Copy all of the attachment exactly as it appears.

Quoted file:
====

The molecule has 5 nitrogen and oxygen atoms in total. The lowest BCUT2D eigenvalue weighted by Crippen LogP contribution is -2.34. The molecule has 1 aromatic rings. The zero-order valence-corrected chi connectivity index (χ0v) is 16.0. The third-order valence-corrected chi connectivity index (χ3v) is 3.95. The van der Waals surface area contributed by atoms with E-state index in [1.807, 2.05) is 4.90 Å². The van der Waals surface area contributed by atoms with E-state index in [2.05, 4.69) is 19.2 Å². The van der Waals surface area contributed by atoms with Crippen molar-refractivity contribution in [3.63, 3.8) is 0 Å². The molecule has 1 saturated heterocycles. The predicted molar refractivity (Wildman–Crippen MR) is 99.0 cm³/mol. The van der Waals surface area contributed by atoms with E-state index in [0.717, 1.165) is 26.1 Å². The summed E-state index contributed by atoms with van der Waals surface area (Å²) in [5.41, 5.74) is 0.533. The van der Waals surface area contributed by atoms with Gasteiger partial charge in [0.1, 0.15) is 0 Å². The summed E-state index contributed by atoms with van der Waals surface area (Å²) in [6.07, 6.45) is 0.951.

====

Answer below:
The molecule has 5 nitrogen and oxygen atoms in total. The lowest BCUT2D eigenvalue weighted by Crippen LogP contribution is -2.34. The molecule has 1 aromatic rings. The zero-order valence-corrected chi connectivity index (χ0v) is 16.0. The third-order valence-corrected chi connectivity index (χ3v) is 3.95. The van der Waals surface area contributed by atoms with E-state index in [1.807, 2.05) is 4.90 Å². The van der Waals surface area contributed by atoms with E-state index in [2.05, 4.69) is 19.2 Å². The van der Waals surface area contributed by atoms with Crippen molar-refractivity contribution in [3.63, 3.8) is 0 Å². The molecule has 1 saturated heterocycles. The predicted molar refractivity (Wildman–Crippen MR) is 99.0 cm³/mol. The van der Waals surface area contributed by atoms with E-state index in [0.717, 1.165) is 26.1 Å². The summed E-state index contributed by atoms with van der Waals surface area (Å²) in [5.41, 5.74) is 0.533. The van der Waals surface area contributed by atoms with Gasteiger partial charge in [0.1, 0.15) is 0 Å². The summed E-state index contributed by atoms with van der Waals surface area (Å²) in [6.07, 6.45) is 0.951.